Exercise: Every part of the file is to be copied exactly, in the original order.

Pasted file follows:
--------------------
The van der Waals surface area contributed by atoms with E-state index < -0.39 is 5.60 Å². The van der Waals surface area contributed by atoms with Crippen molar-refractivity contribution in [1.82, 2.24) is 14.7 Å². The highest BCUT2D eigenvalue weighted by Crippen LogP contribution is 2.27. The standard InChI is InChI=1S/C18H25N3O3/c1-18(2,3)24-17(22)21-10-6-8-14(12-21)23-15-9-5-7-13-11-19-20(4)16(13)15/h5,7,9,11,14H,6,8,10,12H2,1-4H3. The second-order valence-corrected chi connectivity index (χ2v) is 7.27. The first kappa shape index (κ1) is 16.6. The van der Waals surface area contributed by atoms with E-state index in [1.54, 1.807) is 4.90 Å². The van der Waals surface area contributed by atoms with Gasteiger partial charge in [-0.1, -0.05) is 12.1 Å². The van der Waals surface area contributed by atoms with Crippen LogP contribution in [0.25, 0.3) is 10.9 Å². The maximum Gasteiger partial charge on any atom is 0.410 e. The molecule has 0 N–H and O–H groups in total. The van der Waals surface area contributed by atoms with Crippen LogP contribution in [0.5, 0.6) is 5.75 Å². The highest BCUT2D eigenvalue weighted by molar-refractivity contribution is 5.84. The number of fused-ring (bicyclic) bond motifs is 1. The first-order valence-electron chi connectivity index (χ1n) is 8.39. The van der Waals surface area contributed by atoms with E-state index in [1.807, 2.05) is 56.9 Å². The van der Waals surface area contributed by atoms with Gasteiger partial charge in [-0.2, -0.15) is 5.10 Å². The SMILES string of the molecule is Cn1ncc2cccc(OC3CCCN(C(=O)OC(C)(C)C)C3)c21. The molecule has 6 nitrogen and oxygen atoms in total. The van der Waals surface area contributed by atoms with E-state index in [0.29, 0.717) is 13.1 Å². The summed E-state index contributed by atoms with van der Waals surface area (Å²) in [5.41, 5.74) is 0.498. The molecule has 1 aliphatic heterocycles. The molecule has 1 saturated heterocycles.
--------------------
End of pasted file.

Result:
The van der Waals surface area contributed by atoms with E-state index < -0.39 is 5.60 Å². The van der Waals surface area contributed by atoms with Crippen molar-refractivity contribution in [1.82, 2.24) is 14.7 Å². The highest BCUT2D eigenvalue weighted by Crippen LogP contribution is 2.27. The standard InChI is InChI=1S/C18H25N3O3/c1-18(2,3)24-17(22)21-10-6-8-14(12-21)23-15-9-5-7-13-11-19-20(4)16(13)15/h5,7,9,11,14H,6,8,10,12H2,1-4H3. The second-order valence-corrected chi connectivity index (χ2v) is 7.27. The first kappa shape index (κ1) is 16.6. The van der Waals surface area contributed by atoms with E-state index in [1.54, 1.807) is 4.90 Å². The van der Waals surface area contributed by atoms with Gasteiger partial charge in [-0.1, -0.05) is 12.1 Å². The van der Waals surface area contributed by atoms with Crippen LogP contribution in [0.25, 0.3) is 10.9 Å². The maximum Gasteiger partial charge on any atom is 0.410 e. The molecule has 0 N–H and O–H groups in total. The van der Waals surface area contributed by atoms with Crippen LogP contribution in [0.5, 0.6) is 5.75 Å². The highest BCUT2D eigenvalue weighted by molar-refractivity contribution is 5.84. The number of fused-ring (bicyclic) bond motifs is 1. The first-order valence-electron chi connectivity index (χ1n) is 8.39. The van der Waals surface area contributed by atoms with E-state index in [1.807, 2.05) is 56.9 Å². The van der Waals surface area contributed by atoms with Gasteiger partial charge in [-0.2, -0.15) is 5.10 Å². The SMILES string of the molecule is Cn1ncc2cccc(OC3CCCN(C(=O)OC(C)(C)C)C3)c21. The molecule has 6 nitrogen and oxygen atoms in total. The van der Waals surface area contributed by atoms with E-state index in [0.29, 0.717) is 13.1 Å². The summed E-state index contributed by atoms with van der Waals surface area (Å²) in [5.41, 5.74) is 0.498. The molecule has 1 aliphatic heterocycles. The molecule has 1 saturated heterocycles.